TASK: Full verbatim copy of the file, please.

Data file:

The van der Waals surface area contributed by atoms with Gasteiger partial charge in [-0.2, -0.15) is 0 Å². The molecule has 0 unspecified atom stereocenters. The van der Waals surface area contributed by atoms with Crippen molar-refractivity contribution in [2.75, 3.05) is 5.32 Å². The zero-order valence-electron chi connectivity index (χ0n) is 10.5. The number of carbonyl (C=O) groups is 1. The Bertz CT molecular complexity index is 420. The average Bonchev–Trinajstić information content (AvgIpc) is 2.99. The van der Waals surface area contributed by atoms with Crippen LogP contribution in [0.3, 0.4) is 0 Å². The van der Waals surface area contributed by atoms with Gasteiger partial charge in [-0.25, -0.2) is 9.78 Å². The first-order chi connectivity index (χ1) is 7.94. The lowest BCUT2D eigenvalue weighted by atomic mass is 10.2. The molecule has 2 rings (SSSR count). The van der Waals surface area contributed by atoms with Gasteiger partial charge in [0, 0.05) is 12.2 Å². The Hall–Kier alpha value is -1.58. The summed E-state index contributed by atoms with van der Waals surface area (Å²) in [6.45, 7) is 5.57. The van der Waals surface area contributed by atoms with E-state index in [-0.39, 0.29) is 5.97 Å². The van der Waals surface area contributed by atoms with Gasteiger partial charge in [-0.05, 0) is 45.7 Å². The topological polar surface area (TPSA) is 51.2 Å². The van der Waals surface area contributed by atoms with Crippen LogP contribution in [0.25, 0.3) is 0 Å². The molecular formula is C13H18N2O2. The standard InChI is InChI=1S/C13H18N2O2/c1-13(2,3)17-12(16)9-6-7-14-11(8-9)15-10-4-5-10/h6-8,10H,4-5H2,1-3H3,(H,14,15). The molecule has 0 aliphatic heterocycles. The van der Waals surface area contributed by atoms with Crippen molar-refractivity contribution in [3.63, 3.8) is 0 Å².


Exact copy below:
The van der Waals surface area contributed by atoms with Gasteiger partial charge in [-0.2, -0.15) is 0 Å². The molecule has 0 unspecified atom stereocenters. The van der Waals surface area contributed by atoms with Crippen molar-refractivity contribution in [2.75, 3.05) is 5.32 Å². The zero-order valence-electron chi connectivity index (χ0n) is 10.5. The number of carbonyl (C=O) groups is 1. The Bertz CT molecular complexity index is 420. The average Bonchev–Trinajstić information content (AvgIpc) is 2.99. The van der Waals surface area contributed by atoms with Crippen LogP contribution in [0.3, 0.4) is 0 Å². The van der Waals surface area contributed by atoms with Gasteiger partial charge in [-0.25, -0.2) is 9.78 Å². The first-order chi connectivity index (χ1) is 7.94. The lowest BCUT2D eigenvalue weighted by atomic mass is 10.2. The molecule has 2 rings (SSSR count). The van der Waals surface area contributed by atoms with Gasteiger partial charge in [0, 0.05) is 12.2 Å². The Hall–Kier alpha value is -1.58. The summed E-state index contributed by atoms with van der Waals surface area (Å²) in [6.45, 7) is 5.57. The van der Waals surface area contributed by atoms with E-state index in [-0.39, 0.29) is 5.97 Å². The van der Waals surface area contributed by atoms with Gasteiger partial charge in [-0.05, 0) is 45.7 Å². The topological polar surface area (TPSA) is 51.2 Å². The van der Waals surface area contributed by atoms with Crippen LogP contribution in [0.25, 0.3) is 0 Å². The molecular formula is C13H18N2O2. The standard InChI is InChI=1S/C13H18N2O2/c1-13(2,3)17-12(16)9-6-7-14-11(8-9)15-10-4-5-10/h6-8,10H,4-5H2,1-3H3,(H,14,15). The molecule has 0 aliphatic heterocycles. The van der Waals surface area contributed by atoms with Crippen molar-refractivity contribution in [3.63, 3.8) is 0 Å².